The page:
Copyright International Ammunition Association, 2006. All rights reserved.
Cartridge of the Month October 2006
The S&W Self-Lubricating Bullet
Specimen and photos courtesy of Paul Smith
The following information is based on a series of posts on the IAA website forum rcently.
This bullet was referred to as the Smith & Wesson self-lubricating bullet. It was based on D.B. Wesson's patent #499,487 of June 13, 1893 covers the lube holes in the ogive and a brass tube insert to hold the lube.
A 1903 Smith & Wesson catalog listed this bullet as being loaded in .32 S&W, .32 Long S&W, .38 S&W, .38 S&W Special, .44 Russian, and .38-44 (.38-44 Special?). There is also a .41 S&W experimental with this bullet. It is thought that the difference between the patent drawing and the actual bullet design as loaded is a result of the transition from the grooved outside lubed bullet (like on the early .32 S&W and .38 S&W) to the inside lubed bullet which has no groove exposed above the case mouth.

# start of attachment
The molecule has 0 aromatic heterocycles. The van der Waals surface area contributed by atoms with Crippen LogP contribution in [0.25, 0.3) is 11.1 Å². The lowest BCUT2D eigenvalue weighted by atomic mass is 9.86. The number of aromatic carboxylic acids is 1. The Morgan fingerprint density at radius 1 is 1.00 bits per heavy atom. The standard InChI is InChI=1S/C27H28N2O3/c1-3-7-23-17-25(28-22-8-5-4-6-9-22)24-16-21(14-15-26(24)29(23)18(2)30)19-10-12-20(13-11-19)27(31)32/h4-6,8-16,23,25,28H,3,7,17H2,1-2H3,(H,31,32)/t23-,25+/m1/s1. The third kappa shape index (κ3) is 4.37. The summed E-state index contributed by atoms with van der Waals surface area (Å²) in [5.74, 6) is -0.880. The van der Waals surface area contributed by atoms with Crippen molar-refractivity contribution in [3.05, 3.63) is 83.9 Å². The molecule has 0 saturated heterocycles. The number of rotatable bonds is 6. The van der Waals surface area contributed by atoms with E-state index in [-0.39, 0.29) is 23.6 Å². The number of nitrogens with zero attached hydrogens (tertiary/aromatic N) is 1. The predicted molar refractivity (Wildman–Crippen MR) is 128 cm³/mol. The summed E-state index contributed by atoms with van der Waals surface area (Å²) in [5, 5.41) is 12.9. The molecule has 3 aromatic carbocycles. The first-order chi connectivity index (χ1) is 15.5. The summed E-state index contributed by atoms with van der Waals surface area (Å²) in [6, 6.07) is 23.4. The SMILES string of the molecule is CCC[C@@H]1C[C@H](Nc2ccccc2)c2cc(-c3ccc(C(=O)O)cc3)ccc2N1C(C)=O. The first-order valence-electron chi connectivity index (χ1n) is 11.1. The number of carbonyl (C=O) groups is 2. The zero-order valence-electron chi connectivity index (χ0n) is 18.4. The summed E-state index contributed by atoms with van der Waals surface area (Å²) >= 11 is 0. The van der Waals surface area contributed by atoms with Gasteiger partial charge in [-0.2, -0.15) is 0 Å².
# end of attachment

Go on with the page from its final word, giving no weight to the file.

The first picture illustrates a .32 S&W with the headstamp of ‘U.M.C. .32 S&W’. Note the tube that holds the grease is made of steel, not brass as described in the patent. It functions as gas pressure forces the lead plug forward within the tube thus expelling the grease through the holes in the sides of the bullet..
This is a picture of a .44 S&W Russian with the headstamp of ‘U.M.C. .44 S&W.R’. The bullet shows no attraction to a magnet and might indicate the use of a brass tube. The hole in the projectile is one of 4 spaced equally around the circumference of the bullet.
References: With special acknowledgement to Guy Hildebrand and Gordon Martin who supplied the details.
Copyright 2006 by the International Ammunition Association, Inc. All rights reserved.
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Revised 30 September 2006